On my most recent trip to Israel, I spent some time researching Biblical cuisine for a special recipe section that will appear in my upcoming cookbook, The Shiksa in the Kitchen. In the Holy Land, the setting of this rich culinary history is all around you; the energy of Biblical times permeates the air. As your eyes scan the pristine landscape, you can’t help but wonder-did Abraham eat fish from this river? Did Moses lead the Israelites through this wheat field? Did Jesus and his disciples rest in the shade of this ancient olive tree? Just what exactly was cooking in the Biblical kitchen?
Believe it or not, many of the foods that were consumed by these Biblical heroes are still enjoyed by Israel’s citizens today. You can experience these foods in open-air markets like Jerusalem’s Machane Yehuda, where the air is scented with fresh olives, spices, fruits, vegetables, breads, dairy products and fish. There are a few meat stands, but the majority of vendors sell vegetarian and dairy products. This is typical of the Israeli diet, as well as the diet of our Biblical ancestors.
I learned more about Biblical-era cuisine at Neot Kedumim Biblical Landscape Reserve near Jerusalem. There I met with Dr. Tova Dickstein, a well-known authority on ancient foods. During our interview, Tova explained to me that meat was rarely consumed because it was very expensive; in fact, it was considered a “luxury.” Our Biblical ancestors ate a largely vegetarian diet that relied heavily on grains, vegetables, fruits, and legumes.
One of most important legumes in the Biblical diet was the “broad bean,” or what we refer to today as the fava bean. References to fava beans occur in both the Talmud and the Mishna, indicating they have been part of the Middle Eastern diet since at least since the 4th century. Textual references from Biblical times indicate they were likely one of the main protein sources for the ancient Israelites. In fact, the ancient method for cooking fava beans is discussed in the Talmud-it is referred to as a “porridge” eaten with garlic and oil.
The fava bean porridge of the donation and the garlic and oil of daily life…
– Mishna Tvul Yom 2, 3
This “porridge” dish bears a striking similarity to a Middle Eastern dish known as Ful Mudammas (pronounced Fool Mu-dah-mahs). A popular vegetarian entrée, Ful Mudammas is made from a few basic ingredients: fava beans, garlic, olive oil and lemon juice. While lemon wasn’t cultivated in Israel at the time of the Bible, there was a similar citrus fruit called a “citron” that was often used in cooking. Based on clues in the Talmud and the Tosefta, another text from this time period, Ful Mudammas is likely similar to the Biblical-era method of preparing fava beans.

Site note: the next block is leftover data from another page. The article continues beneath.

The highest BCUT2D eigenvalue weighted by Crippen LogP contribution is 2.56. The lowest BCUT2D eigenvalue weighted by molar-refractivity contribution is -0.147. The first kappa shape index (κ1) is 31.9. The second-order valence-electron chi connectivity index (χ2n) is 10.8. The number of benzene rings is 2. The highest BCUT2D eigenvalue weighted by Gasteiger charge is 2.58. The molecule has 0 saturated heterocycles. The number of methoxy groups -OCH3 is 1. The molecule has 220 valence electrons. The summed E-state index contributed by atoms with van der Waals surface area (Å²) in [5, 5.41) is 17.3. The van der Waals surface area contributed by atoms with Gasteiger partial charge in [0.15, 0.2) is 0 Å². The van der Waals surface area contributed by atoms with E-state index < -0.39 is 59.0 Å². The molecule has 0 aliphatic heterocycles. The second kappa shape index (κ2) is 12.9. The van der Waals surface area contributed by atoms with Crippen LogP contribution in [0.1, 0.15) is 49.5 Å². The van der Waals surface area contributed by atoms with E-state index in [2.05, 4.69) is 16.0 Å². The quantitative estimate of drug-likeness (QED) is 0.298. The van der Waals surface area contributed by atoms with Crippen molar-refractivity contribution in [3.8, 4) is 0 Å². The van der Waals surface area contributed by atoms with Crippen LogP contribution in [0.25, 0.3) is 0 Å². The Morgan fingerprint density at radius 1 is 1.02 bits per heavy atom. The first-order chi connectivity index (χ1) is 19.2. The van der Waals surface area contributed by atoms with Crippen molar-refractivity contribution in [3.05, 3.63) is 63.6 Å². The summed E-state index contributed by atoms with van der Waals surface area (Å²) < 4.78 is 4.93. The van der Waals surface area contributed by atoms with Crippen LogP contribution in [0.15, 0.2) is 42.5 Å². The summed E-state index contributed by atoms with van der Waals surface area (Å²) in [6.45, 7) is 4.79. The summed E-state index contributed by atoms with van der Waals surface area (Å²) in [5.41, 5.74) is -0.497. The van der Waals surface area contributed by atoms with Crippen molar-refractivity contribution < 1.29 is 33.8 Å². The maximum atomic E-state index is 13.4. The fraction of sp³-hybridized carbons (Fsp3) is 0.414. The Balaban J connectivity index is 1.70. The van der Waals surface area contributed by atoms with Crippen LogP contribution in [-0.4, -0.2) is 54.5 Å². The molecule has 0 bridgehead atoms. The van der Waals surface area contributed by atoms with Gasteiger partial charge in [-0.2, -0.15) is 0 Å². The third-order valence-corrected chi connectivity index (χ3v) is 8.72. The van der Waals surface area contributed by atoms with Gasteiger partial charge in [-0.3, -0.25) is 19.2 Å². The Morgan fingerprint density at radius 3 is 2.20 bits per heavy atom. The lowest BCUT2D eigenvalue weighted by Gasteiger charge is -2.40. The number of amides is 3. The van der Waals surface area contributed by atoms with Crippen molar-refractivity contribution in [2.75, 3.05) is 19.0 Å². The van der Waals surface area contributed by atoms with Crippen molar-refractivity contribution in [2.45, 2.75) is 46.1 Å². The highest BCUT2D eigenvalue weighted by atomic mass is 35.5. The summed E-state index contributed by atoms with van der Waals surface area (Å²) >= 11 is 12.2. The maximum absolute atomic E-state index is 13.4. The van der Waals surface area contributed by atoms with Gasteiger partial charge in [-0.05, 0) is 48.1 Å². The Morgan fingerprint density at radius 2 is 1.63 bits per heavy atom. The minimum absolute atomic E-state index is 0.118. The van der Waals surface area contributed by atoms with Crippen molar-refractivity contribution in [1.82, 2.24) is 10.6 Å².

If you would like to try cooking a Biblically-inspired dish in your own kitchen, try my simple recipe for Ful Muddamas. The dish is traditionally served for breakfast or lunch with warm pita bread…the bread is used to scoop up the fava beans. This filling dish is healthy, yummy, and very much like the fava beans our Biblical ancestors regularly enjoyed.
1 can (16 oz.) cooked fava beans
Extra virgin olive oil
½ onion, diced
2 roasted garlic cloves
1 tsp cumin
½ cup water
Salt and black pepper to taste
Juice from 2 fresh lemons
All of these garnishes are optional, and can be served on top of the Ful Mudammas to enhance the flavor. I usually garnish with hard boiled egg, cilantro, and paprika. Feel free to choose the garnishes that sound most appetizing to you!
1 hard boiled egg, sliced
1 ripe red tomato, diced
1 raw onion, sliced into rings
2 tbsp fresh minced parsley or cilantro
Red chili pepper flakes
Kosher Key: Pareve
Prep the canned fava beans by pouring them into a colander to drain. Rinse the beans in cold water. Set aside.
In a large skillet, heat 1 tbsp olive oil over medium heat. Fry the diced onion till it turns golden brown. Add roasted garlic and cumin, sauté for 1 minute. Add the fava beans to the pan, then add about ½ cup of water to the skillet. Bring mixture to a boil. Reduce heat to medium low, season with salt and pepper to taste (I usually add about ½ tsp salt and a dash of pepper). Cover the skillet.
Let mixture simmer for about 10 minutes on medium low heat until the beans are soft and the liquid has reduced by about 75 percent. If beans seem too firm, add water and simmer for a few more minutes until they are tender. Uncover the skillet and remove from heat.
Pour the fava bean mixture into a mixing bowl. Squeeze in the fresh lemon juice. Mash the mixture to a semi-smooth consistency; it should be a little more chunky than hummus. For a mashing tool, I like to use my spice pestle. You can also use a potato masher or the back of a large metal spoon.
Serve each portion on a plate. Create a shallow basin in the center of the Ful Muddamas. Drizzle olive oil lightly inside the basin, then garnish with the ingredients of your choice.
Tori Avey writes a popular Jewish cooking blog, The Shiksa in the Kitchen and she is a contributing biblical food expert for Travelujah. Currently Tori is writing her debut cookbook. For more Jewish recipes and cooking tips, log on to her website, www.theshiksa.com.
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